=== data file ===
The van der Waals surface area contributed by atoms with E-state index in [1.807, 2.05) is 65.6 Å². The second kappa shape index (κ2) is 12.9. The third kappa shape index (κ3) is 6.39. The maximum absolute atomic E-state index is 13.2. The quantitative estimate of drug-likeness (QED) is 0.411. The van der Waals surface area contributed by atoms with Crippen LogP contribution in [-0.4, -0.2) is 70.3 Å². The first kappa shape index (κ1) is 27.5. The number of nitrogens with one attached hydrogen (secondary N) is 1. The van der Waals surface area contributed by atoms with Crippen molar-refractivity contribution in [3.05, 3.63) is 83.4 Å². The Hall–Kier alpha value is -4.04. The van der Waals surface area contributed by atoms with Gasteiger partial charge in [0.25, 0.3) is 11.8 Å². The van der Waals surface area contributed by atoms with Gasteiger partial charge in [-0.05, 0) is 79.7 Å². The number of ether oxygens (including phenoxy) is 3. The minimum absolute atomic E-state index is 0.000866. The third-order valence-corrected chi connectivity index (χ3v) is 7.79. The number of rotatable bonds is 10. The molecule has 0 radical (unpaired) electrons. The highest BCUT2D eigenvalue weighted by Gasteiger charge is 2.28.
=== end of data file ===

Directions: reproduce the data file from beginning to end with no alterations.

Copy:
The van der Waals surface area contributed by atoms with E-state index in [1.807, 2.05) is 65.6 Å². The second kappa shape index (κ2) is 12.9. The third kappa shape index (κ3) is 6.39. The maximum absolute atomic E-state index is 13.2. The quantitative estimate of drug-likeness (QED) is 0.411. The van der Waals surface area contributed by atoms with Crippen LogP contribution in [-0.4, -0.2) is 70.3 Å². The first kappa shape index (κ1) is 27.5. The number of nitrogens with one attached hydrogen (secondary N) is 1. The van der Waals surface area contributed by atoms with Crippen molar-refractivity contribution in [3.05, 3.63) is 83.4 Å². The Hall–Kier alpha value is -4.04. The van der Waals surface area contributed by atoms with Gasteiger partial charge in [0.25, 0.3) is 11.8 Å². The van der Waals surface area contributed by atoms with Gasteiger partial charge in [-0.05, 0) is 79.7 Å². The number of ether oxygens (including phenoxy) is 3. The minimum absolute atomic E-state index is 0.000866. The third-order valence-corrected chi connectivity index (χ3v) is 7.79. The number of rotatable bonds is 10. The molecule has 0 radical (unpaired) electrons. The highest BCUT2D eigenvalue weighted by Gasteiger charge is 2.28.